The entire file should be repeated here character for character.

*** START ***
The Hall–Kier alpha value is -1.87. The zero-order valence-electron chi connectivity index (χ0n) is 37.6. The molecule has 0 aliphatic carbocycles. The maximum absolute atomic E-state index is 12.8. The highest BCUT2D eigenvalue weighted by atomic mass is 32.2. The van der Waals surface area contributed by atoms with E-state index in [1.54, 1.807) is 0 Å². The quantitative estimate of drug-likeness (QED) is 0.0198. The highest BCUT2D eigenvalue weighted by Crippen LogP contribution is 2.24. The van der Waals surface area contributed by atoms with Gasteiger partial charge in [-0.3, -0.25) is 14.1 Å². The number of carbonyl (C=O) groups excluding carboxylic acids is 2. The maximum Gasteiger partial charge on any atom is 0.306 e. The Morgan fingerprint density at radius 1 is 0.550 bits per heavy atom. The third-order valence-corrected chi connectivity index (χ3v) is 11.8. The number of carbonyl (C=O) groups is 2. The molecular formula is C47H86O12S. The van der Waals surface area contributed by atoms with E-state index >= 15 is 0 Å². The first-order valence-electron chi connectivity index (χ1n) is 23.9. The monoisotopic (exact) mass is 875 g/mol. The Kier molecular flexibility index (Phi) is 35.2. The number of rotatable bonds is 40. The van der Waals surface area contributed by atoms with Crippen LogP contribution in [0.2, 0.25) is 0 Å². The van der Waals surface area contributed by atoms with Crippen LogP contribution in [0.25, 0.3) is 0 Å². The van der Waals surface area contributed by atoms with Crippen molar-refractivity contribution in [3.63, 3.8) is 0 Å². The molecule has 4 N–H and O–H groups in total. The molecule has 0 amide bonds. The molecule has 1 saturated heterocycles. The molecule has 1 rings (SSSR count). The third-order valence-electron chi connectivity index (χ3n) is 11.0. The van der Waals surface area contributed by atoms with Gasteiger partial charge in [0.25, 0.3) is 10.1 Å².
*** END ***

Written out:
The Hall–Kier alpha value is -1.87. The zero-order valence-electron chi connectivity index (χ0n) is 37.6. The molecule has 0 aliphatic carbocycles. The maximum absolute atomic E-state index is 12.8. The highest BCUT2D eigenvalue weighted by atomic mass is 32.2. The van der Waals surface area contributed by atoms with E-state index in [1.54, 1.807) is 0 Å². The quantitative estimate of drug-likeness (QED) is 0.0198. The highest BCUT2D eigenvalue weighted by Crippen LogP contribution is 2.24. The van der Waals surface area contributed by atoms with Gasteiger partial charge in [-0.3, -0.25) is 14.1 Å². The number of carbonyl (C=O) groups excluding carboxylic acids is 2. The maximum Gasteiger partial charge on any atom is 0.306 e. The Morgan fingerprint density at radius 1 is 0.550 bits per heavy atom. The third-order valence-corrected chi connectivity index (χ3v) is 11.8. The number of carbonyl (C=O) groups is 2. The molecular formula is C47H86O12S. The van der Waals surface area contributed by atoms with E-state index >= 15 is 0 Å². The first-order valence-electron chi connectivity index (χ1n) is 23.9. The monoisotopic (exact) mass is 875 g/mol. The Kier molecular flexibility index (Phi) is 35.2. The number of rotatable bonds is 40. The van der Waals surface area contributed by atoms with Crippen LogP contribution in [0.2, 0.25) is 0 Å². The van der Waals surface area contributed by atoms with Crippen LogP contribution in [0.25, 0.3) is 0 Å². The van der Waals surface area contributed by atoms with Crippen molar-refractivity contribution in [3.63, 3.8) is 0 Å². The molecule has 4 N–H and O–H groups in total. The molecule has 0 amide bonds. The molecule has 1 saturated heterocycles. The molecule has 1 rings (SSSR count). The third-order valence-electron chi connectivity index (χ3n) is 11.0. The van der Waals surface area contributed by atoms with Gasteiger partial charge in [0.25, 0.3) is 10.1 Å².